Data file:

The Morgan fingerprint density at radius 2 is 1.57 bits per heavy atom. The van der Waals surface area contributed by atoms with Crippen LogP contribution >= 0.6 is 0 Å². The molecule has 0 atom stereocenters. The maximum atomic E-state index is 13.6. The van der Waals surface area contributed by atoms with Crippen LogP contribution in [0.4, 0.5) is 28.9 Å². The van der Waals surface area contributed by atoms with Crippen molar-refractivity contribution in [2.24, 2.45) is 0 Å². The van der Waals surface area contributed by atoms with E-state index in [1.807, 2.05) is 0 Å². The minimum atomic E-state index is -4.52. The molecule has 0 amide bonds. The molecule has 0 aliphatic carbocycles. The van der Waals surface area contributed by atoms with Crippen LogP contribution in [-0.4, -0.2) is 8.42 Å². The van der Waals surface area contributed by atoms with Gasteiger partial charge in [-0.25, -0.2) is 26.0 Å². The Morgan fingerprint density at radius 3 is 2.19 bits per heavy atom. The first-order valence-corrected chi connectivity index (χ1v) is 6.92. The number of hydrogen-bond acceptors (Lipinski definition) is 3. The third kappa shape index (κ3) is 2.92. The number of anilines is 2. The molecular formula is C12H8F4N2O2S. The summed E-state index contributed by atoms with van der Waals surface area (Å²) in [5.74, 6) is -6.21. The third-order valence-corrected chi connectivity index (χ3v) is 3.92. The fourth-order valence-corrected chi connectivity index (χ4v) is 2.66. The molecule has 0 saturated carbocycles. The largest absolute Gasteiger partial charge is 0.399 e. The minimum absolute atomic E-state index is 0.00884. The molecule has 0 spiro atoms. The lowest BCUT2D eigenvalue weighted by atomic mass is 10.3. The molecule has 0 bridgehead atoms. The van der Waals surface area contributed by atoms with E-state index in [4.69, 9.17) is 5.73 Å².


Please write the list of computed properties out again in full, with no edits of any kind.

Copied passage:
The Morgan fingerprint density at radius 2 is 1.57 bits per heavy atom. The van der Waals surface area contributed by atoms with Crippen LogP contribution >= 0.6 is 0 Å². The molecule has 0 atom stereocenters. The maximum atomic E-state index is 13.6. The van der Waals surface area contributed by atoms with Crippen LogP contribution in [0.4, 0.5) is 28.9 Å². The van der Waals surface area contributed by atoms with Crippen molar-refractivity contribution in [2.24, 2.45) is 0 Å². The van der Waals surface area contributed by atoms with E-state index in [1.807, 2.05) is 0 Å². The minimum atomic E-state index is -4.52. The molecule has 0 amide bonds. The molecule has 0 aliphatic carbocycles. The van der Waals surface area contributed by atoms with Crippen LogP contribution in [-0.4, -0.2) is 8.42 Å². The van der Waals surface area contributed by atoms with Gasteiger partial charge in [-0.25, -0.2) is 26.0 Å². The Morgan fingerprint density at radius 3 is 2.19 bits per heavy atom. The first-order valence-corrected chi connectivity index (χ1v) is 6.92. The number of hydrogen-bond acceptors (Lipinski definition) is 3. The third kappa shape index (κ3) is 2.92. The number of anilines is 2. The molecular formula is C12H8F4N2O2S. The summed E-state index contributed by atoms with van der Waals surface area (Å²) in [5.74, 6) is -6.21. The third-order valence-corrected chi connectivity index (χ3v) is 3.92. The fourth-order valence-corrected chi connectivity index (χ4v) is 2.66. The molecule has 0 saturated carbocycles. The largest absolute Gasteiger partial charge is 0.399 e. The minimum absolute atomic E-state index is 0.00884. The molecule has 0 spiro atoms. The lowest BCUT2D eigenvalue weighted by atomic mass is 10.3. The molecule has 0 bridgehead atoms. The van der Waals surface area contributed by atoms with E-state index in [4.69, 9.17) is 5.73 Å².